Anything that has happened before can happen again. So said historian turned politician, Democratic House Majority Whip James Clyburn. Whatever someone’s political beliefs, or lack of them, may be – Clyburn is demonstrably correct on that point. History does not precisely repeat. But once something has occurred in human history, something similar is obviously capable of re-occurring. Biblically, history was and is important to believers too. Much of the Bible, both Jewish and Christian, is a historic record. While some stress that aspects of the Bible include allegories, that in no way diminishes the reality that the Bible is a historic record. Scriptural (biblical) stories often record the importance of even details of family history and family life. That is why ‘who begat whom’ (who was the parent of whom) are relevant in Scripture. With that brief but important understanding of history in the secular and spiritual realms, some insights on Joel Kotkin are relevant to understanding the value of his thesis.
According to author Nitay Arbel, “Joel Kotkin is a well-known “urban geographer” and futurologist, grandson of Russian[-Jewish] immigrants. (His brother, Stephen Kotkin, is an academic historian of Russia: I have been reading his two-volume Stalin biography with great interest.). Joel is no conservative: he was a registered Democrat until very recently changing his electoral registration to Independent. In many ways, he’s an unreconstructed old-school liberal…”
Note that a ‘futurologist’ – which may at first sound like anything but history – actually is properly grounded in authentic history, as opposed to weaponized or agenda-driven history.
Arbel says “I read his [Koktin’s] book back when it came out: it’s probably the best single volume to help you understand what is going on now — all the more compelling because it is not written by an ideologue or a movement conservative.” The book Arbel referred to is “The Coming of Neo-Feudalism: A Warning to the Global Middle Class.” The title should not be misread to think that the lower middle class workers, those on various degrees of public assistance, or seniors on fixed income are not in the mix. They are all impacted. Properly understood, the vast majority of the population is impacted by what Kotkin details.
MHLivingNews has cited Kotkin at length before, because what he has to say matters to affordable housing advocates.
Kotkin was a Washington Post reporter. The Washington Post has been a left-leaning publication for decades. Kotkin comes with a long Democratic pedigree. Left-leaning Wikipedia says that “Joel Kotkin is a fellow in urban studies at Chapman University in Orange, California. He writes about demographic, social, and economic trends in the U.S. and internationally. He is a regular contributor to The Daily Beast and Forbes.com and is on the editorial board of the Orange County Register.” While Forbes is seen by many as being on the political right, it has arguably been moving left since Steve Forbes sold it.
So, Kotkin is a longtime former Democrat who is a liberal but not from the far left. He recently switched from being a Democrat to being a registered Independent. As MHLivingNews previously noted, Kotkin and his research colleague have described the push, exemplified by California’s experience, of America toward a new class feudalism.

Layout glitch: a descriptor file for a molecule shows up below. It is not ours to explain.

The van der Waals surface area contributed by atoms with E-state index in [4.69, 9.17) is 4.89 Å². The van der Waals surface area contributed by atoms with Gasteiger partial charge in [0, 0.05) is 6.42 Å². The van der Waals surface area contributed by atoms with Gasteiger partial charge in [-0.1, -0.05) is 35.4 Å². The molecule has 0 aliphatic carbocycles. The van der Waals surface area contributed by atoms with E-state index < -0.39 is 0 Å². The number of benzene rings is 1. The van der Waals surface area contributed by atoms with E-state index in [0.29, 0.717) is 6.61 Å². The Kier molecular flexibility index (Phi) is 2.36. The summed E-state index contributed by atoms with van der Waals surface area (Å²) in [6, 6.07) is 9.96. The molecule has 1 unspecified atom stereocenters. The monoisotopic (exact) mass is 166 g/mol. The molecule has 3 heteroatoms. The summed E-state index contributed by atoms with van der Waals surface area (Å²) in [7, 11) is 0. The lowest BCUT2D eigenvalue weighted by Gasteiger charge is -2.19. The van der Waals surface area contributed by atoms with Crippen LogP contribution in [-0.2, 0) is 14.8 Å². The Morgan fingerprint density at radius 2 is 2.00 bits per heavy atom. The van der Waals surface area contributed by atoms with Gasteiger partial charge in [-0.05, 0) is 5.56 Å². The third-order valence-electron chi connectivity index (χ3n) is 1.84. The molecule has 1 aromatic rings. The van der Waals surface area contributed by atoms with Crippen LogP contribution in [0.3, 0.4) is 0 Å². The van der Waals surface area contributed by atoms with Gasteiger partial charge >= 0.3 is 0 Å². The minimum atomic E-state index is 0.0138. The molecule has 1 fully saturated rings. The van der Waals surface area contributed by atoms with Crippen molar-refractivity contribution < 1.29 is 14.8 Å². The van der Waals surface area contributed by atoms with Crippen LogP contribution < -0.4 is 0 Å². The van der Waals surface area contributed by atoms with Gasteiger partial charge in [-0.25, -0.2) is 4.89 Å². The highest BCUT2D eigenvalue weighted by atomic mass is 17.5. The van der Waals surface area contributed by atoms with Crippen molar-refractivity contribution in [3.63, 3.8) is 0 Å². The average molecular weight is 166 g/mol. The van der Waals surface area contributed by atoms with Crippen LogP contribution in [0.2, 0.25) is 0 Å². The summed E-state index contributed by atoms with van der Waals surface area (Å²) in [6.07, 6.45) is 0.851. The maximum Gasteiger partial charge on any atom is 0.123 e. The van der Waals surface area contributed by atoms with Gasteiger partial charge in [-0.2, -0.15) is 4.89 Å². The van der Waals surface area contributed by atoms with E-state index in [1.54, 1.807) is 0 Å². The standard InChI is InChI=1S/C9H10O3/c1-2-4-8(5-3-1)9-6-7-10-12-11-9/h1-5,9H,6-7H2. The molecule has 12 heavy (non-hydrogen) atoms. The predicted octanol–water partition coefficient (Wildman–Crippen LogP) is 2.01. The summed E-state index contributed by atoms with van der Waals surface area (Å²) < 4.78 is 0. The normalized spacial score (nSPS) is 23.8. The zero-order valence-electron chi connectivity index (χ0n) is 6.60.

Note that Bing’s dictionary defines feudalism: “the dominant social system in medieval Europe, in which the nobility held lands from the Crown in exchange for military service, and vassals were in turn tenants of the nobles, while the peasants (villeins or serfs) were obliged to live on their lord’s land and give him homage, labor, and a share of the produce, notionally in exchange for military protection.” This was in some measure the system that America’s founder fought to free themselves from when they broke from the English king and the British crown’s monopolies.
The Rise of Corporate-State Tyranny is the title of the video above.
Arbel insightfully describes Kotkin this way,
The “left is pushing society toward neo-feudalism, is fundamentally anti-democratic (preferring rule by executive order and administrative regulation because “the poor dears don’t know what’s good for them” [my paraphrase]), and is fundamentally contemptuous of the working and middle class it used to champion.
The tech oligarchs he sees as the new feudal nobility; the media-educational complex as the new clerisy. The shrinking old middle class is the yeomanry, while an increasingly larger underclass living hand to mouth from menial jobs (or on the dole) are the new serfs. The serfs get to foot the bill for the climate and “equity” obsessions of the oligarchs and the clerisy (who buy themselves indulgences or grant them to each other).
This process started many years before COVID, but has been accelerated by the pandemic and its attendant restrictions.”
Note that this warning from Kotkin and Arbel fits what former Democrat turned Republican, Ronald Reagan. Before Reagan became president, he too warned that facism – a wedding of big business to big government – was coming from the political left. Fast forward to 2020, and leftist attorney- turned- award winning author Glenn Greenwald has raised a similar alarm. What makes Kotkin fascinating is that he is pulling together interest from the left and the right. He does it with facts and evidence. Something similar is occurring with Greenwald, Kennedy, and others that similarly rely upon facts and evidence.
Kotkin’s concerns also fit the warnings that have come from lifelong Democrat Robert F. Kennedy Jr. RFK Jr. is an accomplished attorney, health and human rights advocate that leads a nonprofit and publishes the Defender. Further below, you will note that Kennedy has warned Americans against the Great Reset, something that Kotkin does too. Again, this matters to not only affordable housing advocates, but to anyone who believes in individual liberty instead of top-down control of society by a de facto ruling elite.